My legs were quivering like tapioca pudding: I’m not going to lie to you. Nervous, yes. But also a reaction to pinning my knees into Winnie’s belly to avoid getting dumped into Bradenton Beach’s Palma Sola Bay.
A.J., one of our personal guides, had demonstrated how to rise first to our knees on the more-or-less bareback horse (pad, yes; saddle, no), then how to place our feet so we weren’t inflicting pain to the horses’ kidneys. Then we rose to an upright and locked position as our horse took us surfing in the calm bay waters.
In Your Bucket List Because…
- It makes you feel like a circus bareback rider.
- It requires little skill, but some horse experience helps.
- Good for anyone with a sense of adventure and a yen for trying something different.
“Remember, the first step is the hardest,” A.J. told each of the four of us as we one at a time stood up and rode our shoulder-deep horses for as long as we could before we fell off to the side or decided to sit back down.
Horse-surfing is the latest adventure sport on the causeway from Bradenton to Anna Maria Island, one of a string of Florida islands that stretches from Sarasota to the south. Home to resorty Bradenton Beach, the island is known for its wide sands, fishing, water sports, and low-key profile.
The Invention of Horse-Surfing
Tim Mattox, a former polo player in the Bradenton area, invented the sport when he was looking for some way to stretch his dry season trail-riding business into the wet summer months.
He and his team started by leading one-hour sessions a couple of times a day at low tide. (This is still offered: Anyone age 3 or older can participate; weight restrictions do apply.) Beach Horses’ beach-riding became so popular, Mattox offered it practically year-round.
“I was taking photos of some of my customers one day and said, ‘I’m bored. Why don’t you stand up or something?’” Mattox explained how the segue from beach riding to horse-surfing came about.
“The next thing I know, there are people coming from Europe to try this new hot American tourist activity.
“It was always a goof, but we have had competitions and want to have a totally non-serious World Championships some day,” he says. “All in good fun.”
Girls on Bareback
When I heard about horse-surfing, I immediately emailed my intrepid girl travel buds, whom I’ve been known to refer to as my “guinea pigs.”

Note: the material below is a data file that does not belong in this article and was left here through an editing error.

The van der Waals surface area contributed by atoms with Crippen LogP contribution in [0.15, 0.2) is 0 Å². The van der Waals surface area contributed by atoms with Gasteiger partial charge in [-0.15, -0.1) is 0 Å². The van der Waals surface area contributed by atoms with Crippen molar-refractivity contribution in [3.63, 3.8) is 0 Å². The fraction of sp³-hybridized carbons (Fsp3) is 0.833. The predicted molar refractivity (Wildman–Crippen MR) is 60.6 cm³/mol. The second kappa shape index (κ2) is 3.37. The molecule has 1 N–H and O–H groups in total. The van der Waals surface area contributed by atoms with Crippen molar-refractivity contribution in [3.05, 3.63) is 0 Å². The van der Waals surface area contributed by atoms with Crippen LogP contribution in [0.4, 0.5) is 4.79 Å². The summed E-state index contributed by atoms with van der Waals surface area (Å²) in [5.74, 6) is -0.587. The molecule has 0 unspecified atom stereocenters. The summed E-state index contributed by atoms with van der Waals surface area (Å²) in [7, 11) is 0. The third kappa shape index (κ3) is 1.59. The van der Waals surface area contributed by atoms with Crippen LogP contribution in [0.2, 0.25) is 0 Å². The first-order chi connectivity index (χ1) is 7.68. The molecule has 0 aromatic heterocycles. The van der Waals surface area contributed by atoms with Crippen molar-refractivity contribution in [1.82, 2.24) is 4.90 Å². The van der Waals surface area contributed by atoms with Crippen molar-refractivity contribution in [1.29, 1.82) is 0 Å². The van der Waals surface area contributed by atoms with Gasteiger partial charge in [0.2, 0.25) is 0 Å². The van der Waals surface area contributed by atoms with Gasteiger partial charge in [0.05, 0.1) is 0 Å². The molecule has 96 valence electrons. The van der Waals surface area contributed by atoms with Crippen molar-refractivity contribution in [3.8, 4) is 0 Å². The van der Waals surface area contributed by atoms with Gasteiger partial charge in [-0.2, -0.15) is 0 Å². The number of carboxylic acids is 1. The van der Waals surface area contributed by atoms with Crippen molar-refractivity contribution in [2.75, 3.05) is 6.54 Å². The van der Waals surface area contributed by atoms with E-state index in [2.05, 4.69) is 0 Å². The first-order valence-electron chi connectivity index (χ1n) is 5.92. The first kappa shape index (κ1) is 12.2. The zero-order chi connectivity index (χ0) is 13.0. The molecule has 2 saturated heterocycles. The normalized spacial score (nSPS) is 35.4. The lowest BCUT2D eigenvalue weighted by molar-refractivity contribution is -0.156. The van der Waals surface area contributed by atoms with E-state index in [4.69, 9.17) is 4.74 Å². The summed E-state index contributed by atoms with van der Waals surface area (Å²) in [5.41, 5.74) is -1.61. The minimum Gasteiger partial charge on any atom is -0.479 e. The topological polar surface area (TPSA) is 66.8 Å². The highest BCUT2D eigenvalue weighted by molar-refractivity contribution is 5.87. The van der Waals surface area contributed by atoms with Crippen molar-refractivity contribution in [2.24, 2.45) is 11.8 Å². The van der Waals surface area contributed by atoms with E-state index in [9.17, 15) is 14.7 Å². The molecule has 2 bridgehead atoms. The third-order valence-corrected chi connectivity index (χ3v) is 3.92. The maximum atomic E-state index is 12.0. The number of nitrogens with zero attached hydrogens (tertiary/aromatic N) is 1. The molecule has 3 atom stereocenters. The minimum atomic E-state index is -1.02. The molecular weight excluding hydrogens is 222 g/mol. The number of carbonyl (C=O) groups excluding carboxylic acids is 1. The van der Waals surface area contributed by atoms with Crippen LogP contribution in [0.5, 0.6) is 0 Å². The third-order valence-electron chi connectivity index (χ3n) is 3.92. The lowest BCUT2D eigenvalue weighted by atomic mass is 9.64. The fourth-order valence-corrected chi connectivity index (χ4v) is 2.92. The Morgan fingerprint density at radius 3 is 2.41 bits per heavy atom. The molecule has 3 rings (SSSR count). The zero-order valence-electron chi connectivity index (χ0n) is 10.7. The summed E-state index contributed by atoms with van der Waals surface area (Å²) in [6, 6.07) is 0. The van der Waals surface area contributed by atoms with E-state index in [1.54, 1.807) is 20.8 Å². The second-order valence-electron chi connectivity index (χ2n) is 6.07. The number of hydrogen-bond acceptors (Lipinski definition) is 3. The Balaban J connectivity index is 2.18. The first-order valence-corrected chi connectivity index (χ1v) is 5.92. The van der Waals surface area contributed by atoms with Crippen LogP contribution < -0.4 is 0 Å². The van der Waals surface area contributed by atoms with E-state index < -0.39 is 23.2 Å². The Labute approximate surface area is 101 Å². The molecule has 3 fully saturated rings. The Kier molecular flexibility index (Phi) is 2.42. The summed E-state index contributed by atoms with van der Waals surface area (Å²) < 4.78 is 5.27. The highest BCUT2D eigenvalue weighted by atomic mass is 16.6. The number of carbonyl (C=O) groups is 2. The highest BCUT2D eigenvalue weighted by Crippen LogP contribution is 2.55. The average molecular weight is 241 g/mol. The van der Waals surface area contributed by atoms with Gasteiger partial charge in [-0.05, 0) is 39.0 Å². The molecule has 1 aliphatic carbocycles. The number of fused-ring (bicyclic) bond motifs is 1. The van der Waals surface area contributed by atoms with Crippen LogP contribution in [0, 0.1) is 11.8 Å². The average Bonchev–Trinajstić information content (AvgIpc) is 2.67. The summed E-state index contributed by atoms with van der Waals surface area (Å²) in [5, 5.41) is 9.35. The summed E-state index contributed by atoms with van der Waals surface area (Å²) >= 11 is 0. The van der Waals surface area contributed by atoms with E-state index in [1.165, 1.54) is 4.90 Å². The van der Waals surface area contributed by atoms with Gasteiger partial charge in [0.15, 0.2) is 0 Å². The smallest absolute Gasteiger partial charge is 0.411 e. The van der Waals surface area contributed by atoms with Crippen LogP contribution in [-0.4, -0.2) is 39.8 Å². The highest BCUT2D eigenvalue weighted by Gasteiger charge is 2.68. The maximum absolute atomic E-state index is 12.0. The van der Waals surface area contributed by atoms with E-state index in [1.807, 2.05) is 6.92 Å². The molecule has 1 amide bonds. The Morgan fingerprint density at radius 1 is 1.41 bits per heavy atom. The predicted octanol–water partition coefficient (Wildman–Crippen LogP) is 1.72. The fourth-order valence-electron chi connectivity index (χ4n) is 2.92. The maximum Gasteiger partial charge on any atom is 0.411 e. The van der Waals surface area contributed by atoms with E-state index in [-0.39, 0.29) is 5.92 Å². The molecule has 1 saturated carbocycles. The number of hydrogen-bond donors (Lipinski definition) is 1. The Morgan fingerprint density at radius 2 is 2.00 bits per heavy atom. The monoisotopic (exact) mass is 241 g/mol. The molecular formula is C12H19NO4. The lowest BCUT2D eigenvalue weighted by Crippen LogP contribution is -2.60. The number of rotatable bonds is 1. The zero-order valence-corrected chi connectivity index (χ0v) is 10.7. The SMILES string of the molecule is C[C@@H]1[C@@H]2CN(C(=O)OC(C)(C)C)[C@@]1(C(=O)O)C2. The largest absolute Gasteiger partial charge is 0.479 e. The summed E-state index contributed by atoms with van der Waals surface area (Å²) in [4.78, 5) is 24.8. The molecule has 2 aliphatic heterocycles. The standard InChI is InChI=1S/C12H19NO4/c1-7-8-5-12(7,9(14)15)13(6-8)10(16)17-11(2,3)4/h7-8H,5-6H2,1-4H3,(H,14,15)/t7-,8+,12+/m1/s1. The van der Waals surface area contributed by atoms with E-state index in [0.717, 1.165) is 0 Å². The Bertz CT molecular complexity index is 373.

Before you knew it we had a rental home on a canal in Anna Maria on Anna Maria Island, and a Saturday 8 a.m. reservation to surf a horse. The Facebook posts and comments flew the few days prior to our October adventure. A few choice comments:
“Next up: Horse-surfing in Bradenton Beach! You girls ready?” I wrote.
“As ready as I’ll ever be!” commented MaryBeth.
And from some non-participants: “Is this really something you do – or is it just the name of a new drink – horse surfing on the beach???????” and “I think it is something you do after you had a drink?!”
Friends on Facebook and in person were concerned about our health –- mental and otherwise. Frankly, so were we.
As it turns out, the adventure is fairly safe, you just have to make sure you fall to the side of the horse, not on it.
It all begins with an extremely tame one-mile, 20-minute walk on the beach, each of the four horses (the maximum group size) led by a young guide. The horses wear no saddles, but you’re not entirely bareback-riding; strapped-on padding makes it more comfortable than I expected. The guides – gregarious, personable, and tolerant (of us) — then led the horses into the water, which happened to be a bit chilly that morning. The horses, like us, seemed less than thrilled at first. When they were up to their necks, we surfed, which was the highlight of the hour-long adventure.
Standing up proved to be a little tricky, especially for the balance-challenged. That’s about all it had in common with true surfing –- balance. The horses of course were more stable, and waves did not figure in the equation.
We were giddy -– it does make you goofy! — singing circus tunes: doot doo dootle dootle doot doot doot doo. And busily avoiding the doo doo.
The day was sun-warmed gorgeous, and egrets shared our bay waters, which we quickly became acclimated to. After that, one-by-one we got a tail pull as our horses ran through the water with us behind. We then swam them and ended the whole experience with a race to shore, our knees tucked in to prevent drag. Another highlight.
Our excited chatter continued all the way back to our rental home, for the duration of our Anna Marie Island getaway, and then again on Facebook once I posted the pictures.
“HORSE-SURFING!!!,” I shared. “Feeling a little bow-legged, but no broken bones! Crazy fun!”
- Horse-surfing adds a fun dimension to a beach vacation in the Bradenton Beach area, one of the Gulf Coast’s lesser known and more affordable beach destinations. Besides great sugar-sand beaches, the area offers fun shopping and restaurants that specialize in seafood. You can find museums and theater in nearby Bradenton and Sarasota.
- Horse-surfing happens year-round, except when the temperature of the water drops below 65 degrees – most typically during cold spells from December to February. Make your reservations to horse-surf well in advance.
- For distinctive home rentals in Anna Maria, one of three towns, along with Holmes Beach and Bradenton Beach, on the island, contact, Pineapplefish Villas collection, 941-778-7200
- Beach Horses, 941-907-7272
- Bradenton Area Convention and Visitors Bureau, 941-729-9177